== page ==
“I received an anonymous call in my office, charging you with preparing to molest a student. This is a serious allegation, and we are investigating.”

He continued in his emotionless baritone: “The call came directly into my office rather than going through my secretary as most calls do because it was after hours, and she was away from her desk. Therefore, I talked with the informant directly, but I don’t know the person’s identity.”

I startled awake. This detail was an odd one to explain. I thought, “He’s lying. He knows who ‘the anonymous caller’ is, and he and the caller are harassing me together. They are trying to end my career.”

The next day, I called my representative at the union after second period (because we started early, and I had taught seventy students before most people went to work.) I told her about the conversation. She advised me, “If he calls again, don’t talk to him. Don’t talk to anyone. This has gone too far. I will call him right now.”

Half an hour later, the principal summoned me to his office to talk with him and the superintendent. When I arrived, the principal said, “The investigation is over.” He was standing, and the superintendent sat rumpled in a chair that was too small for him. He did not look at me, but sat mutely in his dark coat and superintendent tie looking at his hands.

The principal continued, “The district has agreed to end its history of harassing gay and lesbian people in the schools. I will announce the district’s determination to the faculty, but I won’t use your name.” The superintendent still did not speak or meet my eye. 
I was relieved, but I was still angry. I considered a lawsuit, but the superintendent was already being investigated for harassing his lover’s husband, had a restraining order so couldn’t enter one of the district’s elementary schools, and it looked like he was on his way out anyway. I also didn’t want to involve me or my student in an ugly trial. 

Years later, when I went to a different district, I was cautious about being out with staff and never came out to students, though some of them knew. I suspect my being closeted among students didn’t help those who were struggling. After a gay teacher in another school told one student I was gay, the student came to me in disbelief. “I can’t believe I told you all about myself and you just sat there with your secret,” he said to me.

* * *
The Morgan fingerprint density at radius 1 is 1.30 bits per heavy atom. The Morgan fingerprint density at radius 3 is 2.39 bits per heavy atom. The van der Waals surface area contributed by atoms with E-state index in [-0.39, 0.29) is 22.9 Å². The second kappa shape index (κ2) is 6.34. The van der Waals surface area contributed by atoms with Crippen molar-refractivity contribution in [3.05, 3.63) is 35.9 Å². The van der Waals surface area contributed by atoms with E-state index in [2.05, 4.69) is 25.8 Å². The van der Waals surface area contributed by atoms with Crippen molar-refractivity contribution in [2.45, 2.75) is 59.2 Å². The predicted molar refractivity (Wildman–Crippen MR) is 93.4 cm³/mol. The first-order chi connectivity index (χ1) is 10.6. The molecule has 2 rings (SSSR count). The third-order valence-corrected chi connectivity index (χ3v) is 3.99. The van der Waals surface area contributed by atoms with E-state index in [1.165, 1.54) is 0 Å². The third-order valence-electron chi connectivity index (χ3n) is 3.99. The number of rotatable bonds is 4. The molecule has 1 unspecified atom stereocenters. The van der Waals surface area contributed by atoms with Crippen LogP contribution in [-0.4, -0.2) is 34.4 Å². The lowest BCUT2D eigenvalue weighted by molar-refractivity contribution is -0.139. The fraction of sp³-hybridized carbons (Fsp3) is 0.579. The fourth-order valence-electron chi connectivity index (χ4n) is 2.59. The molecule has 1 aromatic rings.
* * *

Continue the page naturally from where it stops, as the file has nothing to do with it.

(By the way, coming out for someone else is against the gay code of ethics.)

I opened my mouth to share my experience, but closed it, realizing he didn’t need to hear this story. He was a poor, black young man out as gay in a high school. I knew he’d been harassed. I closed my mouth, then opened it again to say, “I’m sorry I disappointed you.”

I met another gay Aussie in Sydney, and when I asked her to describe what it was like to be a lesbian in Australia, she said, “Australia’s a progressive place. Especially the cities. No problem here.”

I said, “That surprises me.”

“Because we legalized gay marriage so late?” I nodded in response to her question, and she continued. “The population here is much more progressive than the government. A referendum passed in every precinct but two throughout the country.”

As one of our guides often said, “That’s Australia for you.”

So Australia isn’t why the salesman didn’t come out. Maybe it isn’t good for business, but there’s probably some reason I can’t guess. I can’t judge him. I don’t know what he’s been through or what he fears. 

In the last years of my teaching life, I was out to everyone but my students. Probably I was chicken, but maybe I was having the wisdom to know the difference between the things I could and things I could not change. No, I’m pretty sure I was chicken, but I was doing the best I could at the time, and that’s the best any of us can do. Actually, I believe we all do the best we can at the time, but that’s another blog entry.

I conclude from this experience that Australia is much like the US. Lots of folks are supportive, but some aren’t and a few are dangerous. We just never know with whom we’re dealing. Maybe that’s the US and Australia, or maybe the unknown threat is everywhere. 

Maybe that’s just being human.